The process by which a solid surface concentrates fluid molecules by physical forces is known as adsorption (whereas absorption is a process whereby fluid molecules are taken up by a liquid and distributed throughout that liquid).
Activated carbon adsorption: the London dispersion force
The elemental force causing physical adsorption on activated carbon is the London dispersion force, a form of Van der Waals force, which results from intermolecular attraction. Thus, in the case of adsorption, carbon and the adsorbate are chemically unchanged. However, in the process known as chemisorption, molecules react chemically with the carbon surface (or an impregnant on the carbon surface) and are held by chemical bonds which are much stronger forces compared to London dispersion forces. The London dispersion force is an intermolecular interaction that exists between all molecules (both polar and non-polar), but it is extremely short-ranged. It is responsible for condensation of most gases to liquids, and the reason why higher-molecular-weight gases have higher boiling points. London forces are:
- Additive: The observed London force is the sum of all individual interactions of the adsorbate molecule and the neighbouring graphite plates composing the carbon structure. The magnitude of the adsorption force will be related to the number of carbon plates, or the density of carbon, near the adsorbate molecules.
- Non-specific: London forces exist between all molecules. Therefore, all molecules adsorb on activated carbon to some extent, depending on their vapour pressure and solubility at the carbon temperature.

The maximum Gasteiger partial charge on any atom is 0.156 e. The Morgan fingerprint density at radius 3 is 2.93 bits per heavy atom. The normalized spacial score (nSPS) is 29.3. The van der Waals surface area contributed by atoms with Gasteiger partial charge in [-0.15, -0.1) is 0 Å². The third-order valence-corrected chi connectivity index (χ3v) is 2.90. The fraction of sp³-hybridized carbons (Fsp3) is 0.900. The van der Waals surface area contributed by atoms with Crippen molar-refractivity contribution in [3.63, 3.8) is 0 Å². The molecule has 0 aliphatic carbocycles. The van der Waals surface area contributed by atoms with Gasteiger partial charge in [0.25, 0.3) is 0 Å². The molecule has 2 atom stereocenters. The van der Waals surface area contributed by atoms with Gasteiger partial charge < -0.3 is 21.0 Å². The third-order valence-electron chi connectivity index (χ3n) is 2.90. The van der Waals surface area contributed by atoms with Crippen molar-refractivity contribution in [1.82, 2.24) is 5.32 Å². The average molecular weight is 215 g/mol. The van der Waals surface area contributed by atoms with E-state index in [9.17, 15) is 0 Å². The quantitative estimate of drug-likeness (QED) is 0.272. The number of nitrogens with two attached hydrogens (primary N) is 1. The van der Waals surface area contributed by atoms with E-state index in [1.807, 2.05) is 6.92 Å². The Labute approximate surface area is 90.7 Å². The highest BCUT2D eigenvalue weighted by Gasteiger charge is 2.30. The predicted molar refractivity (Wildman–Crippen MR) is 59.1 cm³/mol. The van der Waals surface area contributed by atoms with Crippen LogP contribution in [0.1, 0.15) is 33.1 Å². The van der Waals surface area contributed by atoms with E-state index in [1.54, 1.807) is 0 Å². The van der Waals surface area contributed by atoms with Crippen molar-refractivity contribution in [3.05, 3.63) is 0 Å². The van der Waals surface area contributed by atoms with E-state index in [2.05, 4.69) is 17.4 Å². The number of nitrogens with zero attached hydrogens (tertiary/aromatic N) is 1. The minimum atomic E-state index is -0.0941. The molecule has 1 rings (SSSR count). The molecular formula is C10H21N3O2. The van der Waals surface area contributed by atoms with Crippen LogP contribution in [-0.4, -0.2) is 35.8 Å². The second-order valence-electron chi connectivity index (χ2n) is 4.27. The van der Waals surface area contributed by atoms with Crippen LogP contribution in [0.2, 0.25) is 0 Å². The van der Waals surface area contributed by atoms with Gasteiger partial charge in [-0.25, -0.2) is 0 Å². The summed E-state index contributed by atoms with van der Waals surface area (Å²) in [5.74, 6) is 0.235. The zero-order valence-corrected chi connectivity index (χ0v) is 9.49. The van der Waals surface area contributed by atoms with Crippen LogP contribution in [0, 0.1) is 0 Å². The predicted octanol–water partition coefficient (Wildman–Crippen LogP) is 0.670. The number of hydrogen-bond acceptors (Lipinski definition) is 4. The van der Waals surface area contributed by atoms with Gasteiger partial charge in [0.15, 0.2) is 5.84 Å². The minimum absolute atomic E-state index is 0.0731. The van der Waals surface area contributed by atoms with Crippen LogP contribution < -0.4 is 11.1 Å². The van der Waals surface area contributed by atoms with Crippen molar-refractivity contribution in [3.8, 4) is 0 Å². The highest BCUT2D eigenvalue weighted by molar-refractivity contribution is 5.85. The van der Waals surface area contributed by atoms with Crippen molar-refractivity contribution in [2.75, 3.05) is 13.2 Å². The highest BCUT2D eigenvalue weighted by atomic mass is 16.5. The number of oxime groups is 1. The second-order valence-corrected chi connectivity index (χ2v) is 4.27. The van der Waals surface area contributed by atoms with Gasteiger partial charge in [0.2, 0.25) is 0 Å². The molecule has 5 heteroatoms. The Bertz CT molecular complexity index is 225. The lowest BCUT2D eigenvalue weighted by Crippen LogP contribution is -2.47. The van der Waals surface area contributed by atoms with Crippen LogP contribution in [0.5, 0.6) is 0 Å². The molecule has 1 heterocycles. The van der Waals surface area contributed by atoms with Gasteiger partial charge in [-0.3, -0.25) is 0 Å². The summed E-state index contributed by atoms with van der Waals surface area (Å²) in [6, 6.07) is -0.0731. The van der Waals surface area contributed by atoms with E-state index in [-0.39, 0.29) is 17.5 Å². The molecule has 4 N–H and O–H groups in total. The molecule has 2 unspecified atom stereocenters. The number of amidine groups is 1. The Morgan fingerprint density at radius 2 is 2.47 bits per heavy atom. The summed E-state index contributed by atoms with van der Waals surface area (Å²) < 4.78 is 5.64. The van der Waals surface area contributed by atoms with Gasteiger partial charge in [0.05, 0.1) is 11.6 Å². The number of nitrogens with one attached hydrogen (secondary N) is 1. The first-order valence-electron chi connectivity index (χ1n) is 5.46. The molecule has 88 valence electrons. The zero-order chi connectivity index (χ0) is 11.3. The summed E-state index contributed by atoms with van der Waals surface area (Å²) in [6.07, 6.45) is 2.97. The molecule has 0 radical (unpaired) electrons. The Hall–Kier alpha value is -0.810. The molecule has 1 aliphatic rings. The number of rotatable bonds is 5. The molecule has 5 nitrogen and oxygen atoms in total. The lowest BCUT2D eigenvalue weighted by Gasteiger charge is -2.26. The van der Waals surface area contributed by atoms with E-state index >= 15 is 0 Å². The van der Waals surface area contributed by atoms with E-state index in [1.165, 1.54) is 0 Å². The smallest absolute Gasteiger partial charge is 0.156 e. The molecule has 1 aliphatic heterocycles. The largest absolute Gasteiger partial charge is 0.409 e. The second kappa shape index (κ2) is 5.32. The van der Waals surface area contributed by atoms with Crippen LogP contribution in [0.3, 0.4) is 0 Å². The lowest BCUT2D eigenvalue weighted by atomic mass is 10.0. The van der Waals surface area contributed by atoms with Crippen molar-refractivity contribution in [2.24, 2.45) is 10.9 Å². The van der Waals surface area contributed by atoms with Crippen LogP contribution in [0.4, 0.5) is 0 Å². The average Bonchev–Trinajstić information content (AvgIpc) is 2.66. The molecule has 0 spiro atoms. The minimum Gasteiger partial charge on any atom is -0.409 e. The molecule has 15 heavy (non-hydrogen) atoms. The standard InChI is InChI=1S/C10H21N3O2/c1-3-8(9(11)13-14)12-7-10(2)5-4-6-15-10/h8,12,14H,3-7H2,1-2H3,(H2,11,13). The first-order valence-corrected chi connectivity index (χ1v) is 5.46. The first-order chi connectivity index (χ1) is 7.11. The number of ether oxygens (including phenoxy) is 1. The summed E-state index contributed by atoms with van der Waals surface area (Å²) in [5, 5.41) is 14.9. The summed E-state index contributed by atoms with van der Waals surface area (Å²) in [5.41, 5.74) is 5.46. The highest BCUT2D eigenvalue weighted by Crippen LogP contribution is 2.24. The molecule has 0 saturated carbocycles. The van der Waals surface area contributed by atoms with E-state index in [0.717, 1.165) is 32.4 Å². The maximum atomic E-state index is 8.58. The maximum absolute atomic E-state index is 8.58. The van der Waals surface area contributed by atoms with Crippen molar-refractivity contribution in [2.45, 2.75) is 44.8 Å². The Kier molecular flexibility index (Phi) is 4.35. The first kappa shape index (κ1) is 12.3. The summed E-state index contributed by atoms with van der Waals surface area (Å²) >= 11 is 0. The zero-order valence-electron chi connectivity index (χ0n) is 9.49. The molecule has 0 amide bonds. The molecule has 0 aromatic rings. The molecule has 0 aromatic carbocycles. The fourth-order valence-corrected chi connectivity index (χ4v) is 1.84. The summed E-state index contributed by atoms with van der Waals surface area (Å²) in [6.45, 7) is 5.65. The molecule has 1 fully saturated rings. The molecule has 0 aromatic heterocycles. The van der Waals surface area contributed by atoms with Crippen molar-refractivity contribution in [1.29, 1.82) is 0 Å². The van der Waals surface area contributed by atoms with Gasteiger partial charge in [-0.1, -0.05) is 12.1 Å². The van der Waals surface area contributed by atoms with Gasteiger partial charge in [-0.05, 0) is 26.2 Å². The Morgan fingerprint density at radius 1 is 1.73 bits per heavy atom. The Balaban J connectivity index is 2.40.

- Temperature independent: The London forces are unaffected by temperature, and thus the adsorption force field will be constant with temperature. (However, the carbon adsorption capacities will still be sensitive to the changes with temperature in vapour pressure or solubility of the adsorbing molecules).
- Short-ranged: The magnitude of the London force is very sensitive to the separation of the adsorbate molecule from the graphite plate. The London force can be considered negligible with a separation greater than about two molecular layers. Therefore, the adsorption forces will only be significant if the gaps or voids within the carbon structure (pore widths) are less than four or five molecular layers.
The first three characteristics of London forces are shared by another well-known force, namely gravity. London forces, and consequently the carbon adsorption forces, are analogous to gravitational forces. However, London forces are much shorter-ranged, and operate on a molecular rather than astronomical scale.
DESOTEC: adsorption on the move!
At DESOTEC, we manage to harness activated carbon’s full adsorption capacity. This way, we can provide you with high-performing purification systems for gases, liquids, air and water thanks to the unique adsorption treats of our high-quality activated carbon. Adsorption on the move!